Fast fashion is a concept whereby retailers orientate their business strategies to reduce the time taken to get fashion product into store, working on a system of in-season buying so product ranges are consistently updated throughout the season (Barnes & Lea-Greenwood, 2010). This is actually the concept behind the trend, however it is seen that the successful brands have their own way of managing the concept. Runfola & Guercini (2013) point that although fast fashion has been considered by academics and managers as a “unique model”, previous work has demonstrated the huge variety of “fast fashion” formulas adopted in the real world. By including consumer demand as a facet of fast fashion, they suggest that in-season buying and reduced lead time concept incorporate “newness” as a key feature of fast fashion, in other words, continual renewal and updating of ranges and merchandise delivered to the store. Bhardwaj & Fairhurst (2010) state that the concept emerges from the constant need to ‘refresh’ product ranges to extend the number of ‘seasons’, that is, the frequency with which the entire merchandise within a store is changed. They add that by small collections of merchandise, fashion retailers are encouraging consumers to visit their stores more frequently. Tokatli (2008) points out that fast fashion requires the retailers have rapidly increasing numbers of stores worldwide — preferably directly owned and operated outlets in secure countries and franchised outlets in risky ones – so that they can reach more and more customers around the globe.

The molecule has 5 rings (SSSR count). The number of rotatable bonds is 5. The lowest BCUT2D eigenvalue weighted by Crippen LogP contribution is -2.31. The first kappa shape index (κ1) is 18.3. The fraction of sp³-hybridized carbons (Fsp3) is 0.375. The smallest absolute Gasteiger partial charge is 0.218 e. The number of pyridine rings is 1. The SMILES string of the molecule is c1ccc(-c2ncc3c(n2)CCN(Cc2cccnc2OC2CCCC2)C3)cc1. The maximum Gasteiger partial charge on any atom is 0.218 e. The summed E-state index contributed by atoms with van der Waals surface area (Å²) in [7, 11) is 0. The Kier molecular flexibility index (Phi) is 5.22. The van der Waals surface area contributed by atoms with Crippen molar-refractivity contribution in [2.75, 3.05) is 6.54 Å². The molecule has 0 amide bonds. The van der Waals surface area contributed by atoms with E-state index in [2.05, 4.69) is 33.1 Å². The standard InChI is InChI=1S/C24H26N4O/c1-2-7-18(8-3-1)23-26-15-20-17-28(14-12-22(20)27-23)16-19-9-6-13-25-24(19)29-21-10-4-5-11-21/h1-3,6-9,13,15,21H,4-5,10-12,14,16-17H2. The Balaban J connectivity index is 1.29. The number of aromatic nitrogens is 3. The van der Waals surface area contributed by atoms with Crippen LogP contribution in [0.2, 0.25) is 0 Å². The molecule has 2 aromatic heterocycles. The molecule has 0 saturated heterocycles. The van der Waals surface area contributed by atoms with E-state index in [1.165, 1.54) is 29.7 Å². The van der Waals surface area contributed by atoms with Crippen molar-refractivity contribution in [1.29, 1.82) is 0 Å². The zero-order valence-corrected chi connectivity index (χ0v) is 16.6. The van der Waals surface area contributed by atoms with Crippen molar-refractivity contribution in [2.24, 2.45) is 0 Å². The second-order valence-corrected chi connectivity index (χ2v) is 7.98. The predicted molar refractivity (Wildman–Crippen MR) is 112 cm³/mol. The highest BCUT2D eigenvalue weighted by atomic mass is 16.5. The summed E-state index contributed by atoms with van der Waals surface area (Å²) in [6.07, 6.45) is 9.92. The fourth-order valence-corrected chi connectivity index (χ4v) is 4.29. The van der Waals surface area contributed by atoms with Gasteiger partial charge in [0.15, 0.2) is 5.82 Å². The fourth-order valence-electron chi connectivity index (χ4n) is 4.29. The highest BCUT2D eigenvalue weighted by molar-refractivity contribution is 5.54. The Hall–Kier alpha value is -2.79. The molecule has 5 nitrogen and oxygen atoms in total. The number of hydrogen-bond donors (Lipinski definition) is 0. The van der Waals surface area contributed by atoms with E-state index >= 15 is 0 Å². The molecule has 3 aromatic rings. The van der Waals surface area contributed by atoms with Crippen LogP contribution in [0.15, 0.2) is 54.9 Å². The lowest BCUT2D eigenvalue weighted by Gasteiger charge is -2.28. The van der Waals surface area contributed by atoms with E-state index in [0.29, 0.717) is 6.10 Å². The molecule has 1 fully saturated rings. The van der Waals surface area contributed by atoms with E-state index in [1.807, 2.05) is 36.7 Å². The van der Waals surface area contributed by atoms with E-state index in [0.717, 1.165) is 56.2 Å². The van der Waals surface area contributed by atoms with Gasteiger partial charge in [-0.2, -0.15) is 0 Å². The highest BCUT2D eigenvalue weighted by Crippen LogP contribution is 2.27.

3.3 Adaption of changes by the brands

Since the introduction of first jeans in 1873 (Levi Strauss & Co., 2014), Levi’s is one of the world’s largest brand-name apparel marketers with an unparalleled global presence of more than 100 countries which are sold under the brand names Levi’s and Dockers (Vrontis & Vronti, 2004). The changing and demanding trend in fashion business had an extensive impact on them. They explain that it was under pressure to lower the prices of its clothes which has put pressure to reduce workforce and cease operation of some of its own facilities. The global outsourcing trend in the early nineties pushed them to outsource from less expensive resources to keep them competitive. Levi’s forced to reorganize its strategy which resulted affordable Signature brand. Although they were offering more affordable priced product to the customers, they were putting effort on providing more options to the consumers. Levi’s have been trying to customize jeans for several years, offering consumers choices within a range of style, colour, and fit (Anderson-Connell et al., 2002), which was not a successful campaign at the end. But recently they have re-launched the mass customization concept offering “Made To Order” jeans for individual customers. In addition, Levi’s emphasized on sustainability through green campaign, better cotton initiative, waterless products etc. So, they are not following the footsteps of fast fashion, but yet try to offer versatility in their product range.